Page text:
As you ride the subways in New York, it’s very common for people to step forward and ask for something from the other passengers. This is often a presumably homeless person asking for money, an ill person asking for donations, or, sometimes, a teenager who whips out a boombox and starts breakdancing.
The other day a friend and I realized that, because these breakdancers use the handrails as part of their performance, the only way they can truly craft their show is by practicing, failing, and adjusting repeatedly, always in front of the other train passengers. Any musician can tell you that, from a performance standpoint, that’s a terrifying thought.
Last night, on my way home from work, one of the breakdancers happened to be standing next to me before his performance began. As I witnessed the whole performance, I realized that the three key steps involved were things that artists could learn a tremendous amount from.
1. THE DEEP BREATH
Just before stepping out from the crowd and pulling out his boombox, I saw him take a very deep breath and a long gulp went down his throat. It didn’t seem as easy for him as everyone thought it was, but he knew he had to put himself out there and go for it because it was the only way to improve his work.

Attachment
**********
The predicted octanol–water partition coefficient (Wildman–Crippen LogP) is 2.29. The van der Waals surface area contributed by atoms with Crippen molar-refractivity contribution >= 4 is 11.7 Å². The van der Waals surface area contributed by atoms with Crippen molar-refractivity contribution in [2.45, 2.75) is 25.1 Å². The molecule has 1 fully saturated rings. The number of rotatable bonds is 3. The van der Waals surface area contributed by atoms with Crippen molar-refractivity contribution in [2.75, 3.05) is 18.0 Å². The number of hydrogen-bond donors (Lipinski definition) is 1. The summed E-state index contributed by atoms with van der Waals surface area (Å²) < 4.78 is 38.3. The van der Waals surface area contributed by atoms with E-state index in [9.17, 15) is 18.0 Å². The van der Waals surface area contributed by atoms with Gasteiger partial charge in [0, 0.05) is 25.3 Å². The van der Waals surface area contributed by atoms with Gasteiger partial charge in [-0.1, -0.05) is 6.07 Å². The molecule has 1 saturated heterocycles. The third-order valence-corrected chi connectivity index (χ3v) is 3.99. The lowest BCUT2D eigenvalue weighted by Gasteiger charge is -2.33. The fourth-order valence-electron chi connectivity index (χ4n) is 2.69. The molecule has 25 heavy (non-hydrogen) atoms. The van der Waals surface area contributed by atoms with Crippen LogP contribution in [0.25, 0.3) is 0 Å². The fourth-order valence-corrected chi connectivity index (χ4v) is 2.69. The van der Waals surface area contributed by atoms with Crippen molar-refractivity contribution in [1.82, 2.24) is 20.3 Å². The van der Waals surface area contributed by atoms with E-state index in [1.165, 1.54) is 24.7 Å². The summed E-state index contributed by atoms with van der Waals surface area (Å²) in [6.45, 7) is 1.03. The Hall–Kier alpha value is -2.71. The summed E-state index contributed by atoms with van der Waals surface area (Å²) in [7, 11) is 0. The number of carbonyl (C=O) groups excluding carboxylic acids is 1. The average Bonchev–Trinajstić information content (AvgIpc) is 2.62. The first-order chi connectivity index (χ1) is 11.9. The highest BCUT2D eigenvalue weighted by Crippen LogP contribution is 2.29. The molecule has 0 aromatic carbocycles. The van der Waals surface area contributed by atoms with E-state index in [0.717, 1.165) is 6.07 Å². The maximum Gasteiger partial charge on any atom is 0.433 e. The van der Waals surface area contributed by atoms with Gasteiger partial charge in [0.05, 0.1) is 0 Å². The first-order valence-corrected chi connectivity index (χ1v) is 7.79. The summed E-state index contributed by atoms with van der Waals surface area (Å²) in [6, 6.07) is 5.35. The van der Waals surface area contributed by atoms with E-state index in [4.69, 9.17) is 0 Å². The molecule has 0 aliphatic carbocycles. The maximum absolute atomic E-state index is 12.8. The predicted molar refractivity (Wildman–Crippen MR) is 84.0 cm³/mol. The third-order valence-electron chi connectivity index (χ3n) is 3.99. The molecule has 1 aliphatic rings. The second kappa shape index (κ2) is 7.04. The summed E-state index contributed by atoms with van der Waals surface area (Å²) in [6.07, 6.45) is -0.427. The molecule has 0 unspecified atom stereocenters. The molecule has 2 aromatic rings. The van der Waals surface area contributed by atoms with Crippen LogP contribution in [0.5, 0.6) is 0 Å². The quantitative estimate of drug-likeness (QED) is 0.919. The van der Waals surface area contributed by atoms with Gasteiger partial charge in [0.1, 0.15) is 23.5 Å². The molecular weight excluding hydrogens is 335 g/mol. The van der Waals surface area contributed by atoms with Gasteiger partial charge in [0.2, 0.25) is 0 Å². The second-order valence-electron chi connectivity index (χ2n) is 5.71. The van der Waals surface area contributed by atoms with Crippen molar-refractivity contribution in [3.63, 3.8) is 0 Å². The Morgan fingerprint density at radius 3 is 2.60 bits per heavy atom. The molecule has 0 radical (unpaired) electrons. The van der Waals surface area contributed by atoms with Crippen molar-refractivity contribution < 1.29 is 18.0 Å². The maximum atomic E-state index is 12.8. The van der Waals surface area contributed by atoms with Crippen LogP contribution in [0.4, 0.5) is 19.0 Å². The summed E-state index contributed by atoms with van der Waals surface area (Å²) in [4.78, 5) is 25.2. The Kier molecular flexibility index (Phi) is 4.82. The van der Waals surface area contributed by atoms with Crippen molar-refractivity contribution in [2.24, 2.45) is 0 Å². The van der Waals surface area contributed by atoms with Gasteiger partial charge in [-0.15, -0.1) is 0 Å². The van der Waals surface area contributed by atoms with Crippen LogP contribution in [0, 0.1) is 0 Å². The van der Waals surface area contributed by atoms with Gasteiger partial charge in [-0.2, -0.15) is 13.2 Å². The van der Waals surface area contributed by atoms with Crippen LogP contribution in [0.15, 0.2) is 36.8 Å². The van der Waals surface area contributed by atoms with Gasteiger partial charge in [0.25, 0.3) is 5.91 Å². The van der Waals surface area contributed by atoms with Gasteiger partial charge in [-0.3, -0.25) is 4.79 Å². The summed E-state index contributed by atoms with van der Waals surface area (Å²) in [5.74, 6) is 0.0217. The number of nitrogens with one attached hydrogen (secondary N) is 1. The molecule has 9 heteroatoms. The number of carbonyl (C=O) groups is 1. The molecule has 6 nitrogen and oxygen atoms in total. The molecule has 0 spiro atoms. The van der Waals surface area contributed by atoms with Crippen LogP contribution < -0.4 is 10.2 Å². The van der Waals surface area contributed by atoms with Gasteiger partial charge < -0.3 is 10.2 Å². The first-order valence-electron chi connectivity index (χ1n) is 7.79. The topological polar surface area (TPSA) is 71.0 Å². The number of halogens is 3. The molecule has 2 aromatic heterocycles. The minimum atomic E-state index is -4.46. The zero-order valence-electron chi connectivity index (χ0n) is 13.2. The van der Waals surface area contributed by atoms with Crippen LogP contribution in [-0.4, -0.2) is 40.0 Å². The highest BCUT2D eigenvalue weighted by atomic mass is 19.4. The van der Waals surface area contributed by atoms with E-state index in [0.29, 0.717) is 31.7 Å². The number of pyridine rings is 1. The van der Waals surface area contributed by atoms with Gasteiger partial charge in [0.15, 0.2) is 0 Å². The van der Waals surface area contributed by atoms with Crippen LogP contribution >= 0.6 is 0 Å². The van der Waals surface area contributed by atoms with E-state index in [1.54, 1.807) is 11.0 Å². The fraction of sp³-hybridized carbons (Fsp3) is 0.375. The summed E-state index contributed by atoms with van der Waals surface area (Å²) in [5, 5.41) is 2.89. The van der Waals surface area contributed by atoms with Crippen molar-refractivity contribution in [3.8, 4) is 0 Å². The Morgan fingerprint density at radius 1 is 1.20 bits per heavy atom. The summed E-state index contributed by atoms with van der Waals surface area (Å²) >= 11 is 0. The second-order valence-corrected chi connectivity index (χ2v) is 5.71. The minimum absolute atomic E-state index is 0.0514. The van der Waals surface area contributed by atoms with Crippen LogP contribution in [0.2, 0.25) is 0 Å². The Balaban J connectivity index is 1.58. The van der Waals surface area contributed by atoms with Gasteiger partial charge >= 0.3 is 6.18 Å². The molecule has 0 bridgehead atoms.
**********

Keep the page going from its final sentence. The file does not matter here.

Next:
Stepping infront of 75 people who are predisposed to be annoyed by you is tough. He must have known that only a handful of people in the train would appreciate what he was doing, but, regardless, he stepped forward and performed as confidently as I’d ever seen anyone perform before.
3. IGNORING THE MASSES TO FOCUS ON A NICHE
When the show began, the vast majority of passengers were annoyed, sighing, taking deep breaths, and looking at their phones or talking to a friend. However, as the show continued, you could see a handful of people host a grin on their face, look up from their phones, and, eventually, watch the performer closely, captivated with awe.
The second the performance ended, the breakdancer approached those who had been smiling, and no one else. He had the maturity to understand that his work was not for everyone, and, rather than trying to convince everyone, focused solely on the small few who cared.
Every single one of the people he approached paid him.